Port City Aims To Bounce Back From Drug Abuse Of Late 1980s

AROUND 6 a.m. every day on Main Street in Gloucester, a line forms outside the city's methadone clinic, which treats people addicted to heroin.

Even in this picturesque seaside community, many here are struggling with substance abuse. A maritime culture that lends itself to alcohol and other drug abuse is partially responsible, says Philip Salzman, program director of the Gloucester Prevention Network, a nationally recognized drug-prevention program.

Teenagers, in particular, encounter drugs in school and at parties. Kelly Reardon, 16, works with Gloucester junior high school students for the prevention program's tobacco-control division.

One of the problems in Gloucester, she says, is that in the winter months, kids don't have much to do. She and others hope the city will build a teen center. ``In high school, there is nothing to do,'' says Gloucester High School sophomore Erin Palazola. ``We have a movie theater and a high school dance once a month, and that's it.''

Heroin use, especially, has been a problem here. Fishing boats would smuggle the drugs into the city in the late 1980s, and, as a result, there was an unusually high number of overdose deaths. During that time, the city saw one overdose death per month for a period of two years - a rate 10 times the national average, says Mr. Salzman.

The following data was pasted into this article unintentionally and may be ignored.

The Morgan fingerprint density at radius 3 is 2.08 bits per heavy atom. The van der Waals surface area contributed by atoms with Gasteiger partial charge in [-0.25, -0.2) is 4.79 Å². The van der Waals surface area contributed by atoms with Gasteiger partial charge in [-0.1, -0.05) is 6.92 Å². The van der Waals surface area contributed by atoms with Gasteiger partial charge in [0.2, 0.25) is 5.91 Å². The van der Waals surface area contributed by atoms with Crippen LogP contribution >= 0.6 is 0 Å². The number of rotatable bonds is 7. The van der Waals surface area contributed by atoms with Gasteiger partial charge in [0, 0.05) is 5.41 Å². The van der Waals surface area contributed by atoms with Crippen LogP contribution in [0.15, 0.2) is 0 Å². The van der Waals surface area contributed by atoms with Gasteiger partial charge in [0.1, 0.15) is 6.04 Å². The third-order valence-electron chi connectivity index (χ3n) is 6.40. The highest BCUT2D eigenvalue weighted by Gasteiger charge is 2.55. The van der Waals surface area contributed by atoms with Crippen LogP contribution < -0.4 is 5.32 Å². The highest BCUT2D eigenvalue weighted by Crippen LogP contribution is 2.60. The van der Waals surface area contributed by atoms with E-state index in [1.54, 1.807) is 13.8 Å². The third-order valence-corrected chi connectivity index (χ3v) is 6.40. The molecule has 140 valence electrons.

After a local newspaper series exposed the problem in 1987, city officials took action. The mayor formed a drug task force and developed a strategic plan. And in 1991, the Gloucester Prevention Network was launched.

The prevention program works through a citywide coalition system: Eleven groups of individuals - including teenagers, political leaders, religious leaders, school teachers, and others -

work to increase public awareness about substance abuse. Some initiatives include a 24-hour hot line to report drug-related crime, organized activities free of drugs and tobacco, and educational programs about prevention for the school and workplace.

Things are now beginning to change. Heroin-related arrests fell from 79 in 1988 to 14 last year. Meanwhile, drunk-driving arrests decreased from 171 in 1988 to 116 in 1993.

But more work needs to be done, says Salzman. ``This is a community that provides hope to other communities,'' he says. ``[But] community mores take a long time to get established, and they take a long time to change.''

About these ads
Sponsored Content by LockerDome

We want to hear, did we miss an angle we should have covered? Should we come back to this topic? Or just give us a rating for this story. We want to hear from you.

Loading...

Loading...

Loading...

Save for later

Save
Cancel

Saved ( of items)

This item has been saved to read later from any device.
Access saved items through your user name at the top of the page.

View Saved Items

OK

Failed to save

You reached the limit of 20 saved items.
Please visit following link to manage you saved items.

View Saved Items

OK

Failed to save

You have already saved this item.

View Saved Items

OK